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Comment Re:Oh dear (Score 1) 742

Restaurants aren't a relevant example because wait staff can't be sent offshore. What are they going to do, set up a call center and have folks call their orders in? This is an example of automation being cheaper than American labor, not Chinese labor. This isn't a good thing, it's a problem we'd do well to focus on rather than engaging in a trade war with no winning outcome. And forcing companies to bring manufacturing back will lead to faster adoption of automation in existing facilities as they look to standardize, resulting in the loss of additional jobs.

On the iPhone, are you not aware that it competes with other smartphones? I'm not sure why you think it won't sell less when the price goes up. There's nothing that people don't have any choice in. Besides that, without trade agreements, what exactly would stop China from making their own iPhones? They could do it just to spite us, and we'd have no recourse.

You'll have to elaborate on that. I don't get it. Why would Peru stop exporting zinc to us because we stopped buying Chinese goods?

You're right, as long as you ignore the rest of that paragraph. I said we'd need to stop imports from all cheap labor countries, because unless we do that Americans will just continue to choose the cheaper imports over the American made goods. This isn't a theory, the whole reason everything is made offshore is that we choose to buy the cheap stuff every day. That means Peru, which exports about $8 billion in goods to the US every year including a lot of high end clothing made by children, would have their economy negatively impacted. They might even enjoy cutting us off, since they have a trade deficit with us and our deficit with China is such a bad thing, right? If that's not enough, you'd be interested to know that China currently supplies the vast majority of rare earth elements, stuff we need for our beloved iPhones. I'm sure we can find other sources, but at the very least we're going to need to raise prices to cover it. And those sources probably won't be other cheap labor countries, since we can't be buying their stuff any more.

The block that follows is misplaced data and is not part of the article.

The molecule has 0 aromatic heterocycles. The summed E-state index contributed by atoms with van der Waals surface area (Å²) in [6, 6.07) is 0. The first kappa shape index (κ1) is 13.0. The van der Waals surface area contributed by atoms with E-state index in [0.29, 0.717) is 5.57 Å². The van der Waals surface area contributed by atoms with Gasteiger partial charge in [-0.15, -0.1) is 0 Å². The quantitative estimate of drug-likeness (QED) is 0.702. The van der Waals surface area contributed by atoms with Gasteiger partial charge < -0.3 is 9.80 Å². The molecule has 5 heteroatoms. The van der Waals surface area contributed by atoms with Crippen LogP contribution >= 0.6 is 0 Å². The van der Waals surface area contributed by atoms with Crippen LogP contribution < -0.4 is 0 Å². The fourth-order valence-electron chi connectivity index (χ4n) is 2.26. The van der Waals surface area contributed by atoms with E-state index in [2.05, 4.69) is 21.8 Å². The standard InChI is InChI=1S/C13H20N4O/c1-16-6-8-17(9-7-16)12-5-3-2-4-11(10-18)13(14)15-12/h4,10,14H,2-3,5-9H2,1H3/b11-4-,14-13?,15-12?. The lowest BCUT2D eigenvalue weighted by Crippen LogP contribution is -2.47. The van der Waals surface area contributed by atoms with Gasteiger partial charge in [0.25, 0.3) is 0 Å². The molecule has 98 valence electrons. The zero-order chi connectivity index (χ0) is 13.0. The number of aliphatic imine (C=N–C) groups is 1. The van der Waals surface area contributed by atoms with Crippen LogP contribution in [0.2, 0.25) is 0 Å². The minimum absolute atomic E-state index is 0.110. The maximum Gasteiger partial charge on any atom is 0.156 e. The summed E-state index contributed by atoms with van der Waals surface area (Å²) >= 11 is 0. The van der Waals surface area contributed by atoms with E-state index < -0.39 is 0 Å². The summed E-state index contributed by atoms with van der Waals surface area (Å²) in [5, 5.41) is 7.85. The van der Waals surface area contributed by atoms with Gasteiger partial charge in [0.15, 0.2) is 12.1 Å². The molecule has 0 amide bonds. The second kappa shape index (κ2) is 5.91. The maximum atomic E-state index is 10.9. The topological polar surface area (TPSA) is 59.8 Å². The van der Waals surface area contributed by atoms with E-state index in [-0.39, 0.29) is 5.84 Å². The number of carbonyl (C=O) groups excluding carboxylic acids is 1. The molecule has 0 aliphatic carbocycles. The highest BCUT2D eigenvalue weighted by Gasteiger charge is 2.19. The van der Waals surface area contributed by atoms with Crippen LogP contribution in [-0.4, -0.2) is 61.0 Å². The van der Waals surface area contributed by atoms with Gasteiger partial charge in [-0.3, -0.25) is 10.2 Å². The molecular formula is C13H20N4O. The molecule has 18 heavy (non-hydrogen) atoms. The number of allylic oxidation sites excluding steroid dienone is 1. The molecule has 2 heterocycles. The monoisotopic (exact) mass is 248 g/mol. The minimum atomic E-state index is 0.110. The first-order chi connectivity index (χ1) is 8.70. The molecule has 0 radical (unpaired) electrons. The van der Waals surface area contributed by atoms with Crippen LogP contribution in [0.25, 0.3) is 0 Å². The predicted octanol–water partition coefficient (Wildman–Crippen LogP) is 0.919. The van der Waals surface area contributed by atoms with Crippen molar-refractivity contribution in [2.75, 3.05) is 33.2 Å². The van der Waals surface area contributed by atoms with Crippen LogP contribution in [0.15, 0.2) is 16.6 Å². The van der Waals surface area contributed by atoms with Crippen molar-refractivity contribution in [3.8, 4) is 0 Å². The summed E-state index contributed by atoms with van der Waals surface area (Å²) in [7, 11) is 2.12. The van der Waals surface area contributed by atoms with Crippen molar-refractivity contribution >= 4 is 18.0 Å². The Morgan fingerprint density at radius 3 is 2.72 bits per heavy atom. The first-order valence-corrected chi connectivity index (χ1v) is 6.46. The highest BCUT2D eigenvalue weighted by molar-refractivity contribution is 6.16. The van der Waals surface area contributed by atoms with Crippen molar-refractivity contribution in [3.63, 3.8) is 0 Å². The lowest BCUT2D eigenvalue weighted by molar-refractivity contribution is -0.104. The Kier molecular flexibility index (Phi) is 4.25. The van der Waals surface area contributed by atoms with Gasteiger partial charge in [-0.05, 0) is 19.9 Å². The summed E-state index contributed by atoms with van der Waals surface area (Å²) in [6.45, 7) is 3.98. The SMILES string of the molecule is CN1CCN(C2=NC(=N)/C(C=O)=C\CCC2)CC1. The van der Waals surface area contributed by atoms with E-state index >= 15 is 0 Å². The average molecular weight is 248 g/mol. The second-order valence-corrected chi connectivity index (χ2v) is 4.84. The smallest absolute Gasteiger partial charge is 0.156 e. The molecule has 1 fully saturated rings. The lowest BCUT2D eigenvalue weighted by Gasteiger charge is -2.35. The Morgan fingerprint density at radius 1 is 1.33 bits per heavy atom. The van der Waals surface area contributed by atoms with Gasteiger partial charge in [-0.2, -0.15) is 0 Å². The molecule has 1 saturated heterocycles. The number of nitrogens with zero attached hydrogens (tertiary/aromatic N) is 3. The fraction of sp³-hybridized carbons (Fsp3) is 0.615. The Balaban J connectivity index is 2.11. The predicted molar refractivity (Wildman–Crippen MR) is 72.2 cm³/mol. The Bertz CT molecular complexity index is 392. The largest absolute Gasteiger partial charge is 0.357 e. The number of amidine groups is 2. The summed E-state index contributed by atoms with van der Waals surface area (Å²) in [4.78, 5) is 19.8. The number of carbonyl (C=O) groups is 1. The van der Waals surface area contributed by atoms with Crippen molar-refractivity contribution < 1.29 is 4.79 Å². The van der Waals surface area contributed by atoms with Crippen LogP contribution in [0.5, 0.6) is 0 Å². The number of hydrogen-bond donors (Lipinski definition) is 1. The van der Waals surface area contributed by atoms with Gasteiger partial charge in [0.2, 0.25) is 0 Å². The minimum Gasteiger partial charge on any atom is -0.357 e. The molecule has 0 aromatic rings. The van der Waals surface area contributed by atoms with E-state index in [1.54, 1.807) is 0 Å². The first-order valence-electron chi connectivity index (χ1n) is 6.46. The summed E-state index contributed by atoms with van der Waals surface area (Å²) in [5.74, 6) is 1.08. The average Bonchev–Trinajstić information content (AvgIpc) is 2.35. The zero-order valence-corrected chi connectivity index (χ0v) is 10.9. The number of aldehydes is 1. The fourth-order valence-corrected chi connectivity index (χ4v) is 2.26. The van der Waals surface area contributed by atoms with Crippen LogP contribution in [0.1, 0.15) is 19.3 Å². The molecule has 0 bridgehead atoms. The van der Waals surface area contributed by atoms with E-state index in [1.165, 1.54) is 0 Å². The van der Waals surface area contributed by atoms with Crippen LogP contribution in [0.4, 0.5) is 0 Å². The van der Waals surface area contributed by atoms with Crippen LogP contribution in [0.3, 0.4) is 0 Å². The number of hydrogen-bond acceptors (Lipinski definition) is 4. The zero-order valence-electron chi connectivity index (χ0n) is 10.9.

It's obvious there's problems with our trading relationships with some folks, China included, the thing people need to realize is that we can't just demand what we want and expect our trade partners to hand it over without getting anything in return.

Comment Re:Oh dear (Score 1) 742

I am not even sure about that.

Many companies find themselves forced to go to China for manufacturing. The US and Europe simply don't have the production capacity to meet the goals in a timely manner.

Their production capacity is a result of their long-term status as a manufacturing hub. If labor in the US were as cheap as it were in China for the past couple hundred years, all those factories could have been built here instead. To suggest production can't be brought back into the USA is pessimistic nonsense, it can, it's just not cost effective. Do I think it'll be good for business? No, absolutely not. I'm just saying it's possible.

Comment Re:Oh dear (Score 1) 742

Well, two other options.. raise the prices, or use more automation.